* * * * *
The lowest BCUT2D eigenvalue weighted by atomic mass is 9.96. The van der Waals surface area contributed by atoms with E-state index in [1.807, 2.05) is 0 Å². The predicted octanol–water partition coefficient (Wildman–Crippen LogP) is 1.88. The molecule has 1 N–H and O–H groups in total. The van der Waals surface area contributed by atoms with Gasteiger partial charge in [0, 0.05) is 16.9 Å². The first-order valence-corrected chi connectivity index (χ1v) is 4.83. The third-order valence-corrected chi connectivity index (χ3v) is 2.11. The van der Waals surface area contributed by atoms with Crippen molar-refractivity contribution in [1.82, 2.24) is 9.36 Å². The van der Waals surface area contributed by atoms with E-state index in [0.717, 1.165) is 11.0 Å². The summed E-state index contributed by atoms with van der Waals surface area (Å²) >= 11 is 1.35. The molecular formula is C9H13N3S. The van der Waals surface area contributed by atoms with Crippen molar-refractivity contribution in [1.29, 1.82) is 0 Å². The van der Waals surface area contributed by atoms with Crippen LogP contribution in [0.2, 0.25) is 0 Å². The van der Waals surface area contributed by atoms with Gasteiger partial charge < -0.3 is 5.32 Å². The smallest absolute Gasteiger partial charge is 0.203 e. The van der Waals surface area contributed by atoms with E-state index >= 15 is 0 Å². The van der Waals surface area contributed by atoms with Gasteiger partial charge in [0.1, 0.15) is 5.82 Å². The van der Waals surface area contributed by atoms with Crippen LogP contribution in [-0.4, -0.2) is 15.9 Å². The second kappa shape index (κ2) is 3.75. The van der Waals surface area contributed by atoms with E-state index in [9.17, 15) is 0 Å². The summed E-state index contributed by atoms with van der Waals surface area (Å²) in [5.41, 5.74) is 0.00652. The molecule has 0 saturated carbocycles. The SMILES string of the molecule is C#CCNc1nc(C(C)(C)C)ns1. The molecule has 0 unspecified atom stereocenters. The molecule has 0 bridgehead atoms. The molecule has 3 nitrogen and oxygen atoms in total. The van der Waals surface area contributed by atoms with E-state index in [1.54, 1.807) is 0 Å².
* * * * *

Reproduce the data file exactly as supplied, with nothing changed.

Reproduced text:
The lowest BCUT2D eigenvalue weighted by atomic mass is 9.96. The van der Waals surface area contributed by atoms with E-state index in [1.807, 2.05) is 0 Å². The predicted octanol–water partition coefficient (Wildman–Crippen LogP) is 1.88. The molecule has 1 N–H and O–H groups in total. The van der Waals surface area contributed by atoms with Gasteiger partial charge in [0, 0.05) is 16.9 Å². The first-order valence-corrected chi connectivity index (χ1v) is 4.83. The third-order valence-corrected chi connectivity index (χ3v) is 2.11. The van der Waals surface area contributed by atoms with Crippen molar-refractivity contribution in [1.82, 2.24) is 9.36 Å². The van der Waals surface area contributed by atoms with E-state index in [0.717, 1.165) is 11.0 Å². The summed E-state index contributed by atoms with van der Waals surface area (Å²) >= 11 is 1.35. The molecular formula is C9H13N3S. The van der Waals surface area contributed by atoms with Crippen molar-refractivity contribution in [1.29, 1.82) is 0 Å². The van der Waals surface area contributed by atoms with Crippen LogP contribution in [0.2, 0.25) is 0 Å². The van der Waals surface area contributed by atoms with Gasteiger partial charge < -0.3 is 5.32 Å². The smallest absolute Gasteiger partial charge is 0.203 e. The van der Waals surface area contributed by atoms with E-state index >= 15 is 0 Å². The van der Waals surface area contributed by atoms with Gasteiger partial charge in [0.1, 0.15) is 5.82 Å². The van der Waals surface area contributed by atoms with Crippen LogP contribution in [-0.4, -0.2) is 15.9 Å². The second kappa shape index (κ2) is 3.75. The van der Waals surface area contributed by atoms with E-state index in [9.17, 15) is 0 Å². The summed E-state index contributed by atoms with van der Waals surface area (Å²) in [5.41, 5.74) is 0.00652. The molecule has 0 saturated carbocycles. The SMILES string of the molecule is C#CCNc1nc(C(C)(C)C)ns1. The molecule has 0 unspecified atom stereocenters. The molecule has 0 bridgehead atoms. The molecule has 3 nitrogen and oxygen atoms in total. The van der Waals surface area contributed by atoms with E-state index in [1.54, 1.807) is 0 Å².